Stocking the library online Books: With a few keystrokes, readers can search the World Wide Web for the best buy on best sellers. Prices widely.

June 01, 1998|By BRUCE MOHL AND PATRICIA WEN | BRUCE MOHL AND PATRICIA WEN,BOSTON GLOBE

Online book-buying is all the rage right now.

Wall Street is in love with the concept. Bookstores are racing to get on the Internet. And many consumers, judging from company sales figures, are finding that clicking their mouse to buy a best seller is just as satisfying as thumbing through the pages of the book in person.

We decided to check it out, and what we found surprised us. Online book-buying is definitely fun and convenient. Sites even are offered where you can plug in the name of a book and let the computer shop for the best deal. Consumer activist Edgar Dworsky's www.consumerworld.org offers several.

But with the exception of Shopping.com, we found online books a little pricey. Shipping drives up the cost considerably - as much as 22 percent over bookstore prices. Only buying in bulk would drive the differential down, because shipping charges remain relatively stable whether you order one book or 10.

Given the gloom-and-doom talk about independent bookstores, we found some of the best deals at a smaller outfit, WordsWorth, and not at book giants Borders, Barnes & Noble or Amazon.com. On three of our five books, WordsWorth had the lowest price or matched it. Shopping.com was by far the next lowest.

Hillel Stavis, president of WordsWorth, said our results match what he has found. But he said he doesn't have the money to publicize his prices the way Barnes & Noble or Amazon.com can.

"It's very hard for us to compete," he said. "But in the end, the best way of shopping for a book is to just walk in the store."

Online bookstores beg to differ. They say their prices are well below what bookstores charge, and the delivery fee can be minimized by ordering several books at once.

"Your real savings come when you buy two or more books and have them delivered at the same time," said Beth Garson, a spokeswoman for Amazon.com of Seattle.

For example, buying the best seller "Tuesdays With Morrie" from Amazon.com costs $17.92 delivered - $3.95 of that for shipping. WordsWorth charges $14.67, sales tax included.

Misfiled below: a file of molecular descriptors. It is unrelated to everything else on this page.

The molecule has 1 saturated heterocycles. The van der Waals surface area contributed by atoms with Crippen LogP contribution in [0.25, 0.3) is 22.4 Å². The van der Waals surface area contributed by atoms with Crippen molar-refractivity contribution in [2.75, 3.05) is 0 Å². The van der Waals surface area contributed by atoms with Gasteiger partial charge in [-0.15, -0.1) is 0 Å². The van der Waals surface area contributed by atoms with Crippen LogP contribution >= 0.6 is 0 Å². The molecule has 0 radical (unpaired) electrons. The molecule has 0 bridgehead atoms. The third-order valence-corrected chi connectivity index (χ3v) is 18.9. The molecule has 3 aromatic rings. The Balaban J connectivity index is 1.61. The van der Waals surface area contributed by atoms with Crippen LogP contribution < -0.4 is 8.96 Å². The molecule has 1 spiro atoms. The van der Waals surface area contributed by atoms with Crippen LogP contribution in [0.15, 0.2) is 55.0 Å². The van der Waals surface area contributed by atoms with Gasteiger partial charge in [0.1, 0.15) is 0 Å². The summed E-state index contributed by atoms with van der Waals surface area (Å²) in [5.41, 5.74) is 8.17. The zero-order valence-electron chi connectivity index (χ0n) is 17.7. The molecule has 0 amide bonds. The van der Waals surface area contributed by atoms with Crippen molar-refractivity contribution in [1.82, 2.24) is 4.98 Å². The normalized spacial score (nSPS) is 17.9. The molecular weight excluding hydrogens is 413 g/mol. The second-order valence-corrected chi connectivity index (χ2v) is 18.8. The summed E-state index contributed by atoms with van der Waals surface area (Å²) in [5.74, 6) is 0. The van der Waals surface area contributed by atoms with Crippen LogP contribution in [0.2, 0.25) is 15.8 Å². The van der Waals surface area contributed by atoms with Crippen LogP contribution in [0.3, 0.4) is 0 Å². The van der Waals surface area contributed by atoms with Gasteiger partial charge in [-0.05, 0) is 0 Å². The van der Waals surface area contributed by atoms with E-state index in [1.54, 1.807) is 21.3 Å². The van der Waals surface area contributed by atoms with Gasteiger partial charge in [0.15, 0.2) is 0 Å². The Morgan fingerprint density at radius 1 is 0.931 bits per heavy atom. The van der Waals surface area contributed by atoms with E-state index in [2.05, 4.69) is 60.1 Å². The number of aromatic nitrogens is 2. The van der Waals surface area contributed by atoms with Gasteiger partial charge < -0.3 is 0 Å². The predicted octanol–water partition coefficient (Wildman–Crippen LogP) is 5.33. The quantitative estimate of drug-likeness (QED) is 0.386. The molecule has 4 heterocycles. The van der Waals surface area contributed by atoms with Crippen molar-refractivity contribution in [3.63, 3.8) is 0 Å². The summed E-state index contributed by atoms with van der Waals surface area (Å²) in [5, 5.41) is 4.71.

Yet, buying all five of our books with one order through Amazon.com would cost $66.78 delivered, slightly less than the $68.23 WordsWorth would charge. Amazon.com charges $3 per shipment and 95 cents per book for standard delivery, which is a snail's pace three to seven business days.

Ben Boyd, director of communications for BarnesandNoble.com in New York, said price is not the only way to compare the two shopping experiences.

He said online shoppers not only save the time of driving to the store and shopping there, but they can also search more easily for what they want.

"Say you want a book on vegetarian cooking with two specific ingredients," he said. "You can find it quickly with our search engine. All of that is part of the savings equation."

Online booksellers have seen their sales skyrocket in recent months. Amazon.com reported last month that its sales during the first three months of this year were $87.4 million, up 32 percent over the $66 million in revenues reported for the last three months of last year.

Even so, the low book prices Amazon.com is charging apparently are taking a toll. The company has yet to turn a profit and lost $9.26 million during the first three months of the year, about the same as it did in the previous quarter.

"There's an open question whether anyone is going to make any money doing this," said Carole Horne, head buyer and manager of Harvard Book Store in Cambridge, Mass.

Information: www.wordsworth. com, www.barnes andnoble.com, www.amazon.com and www.borders. com.

Pub Date: 6/01/98

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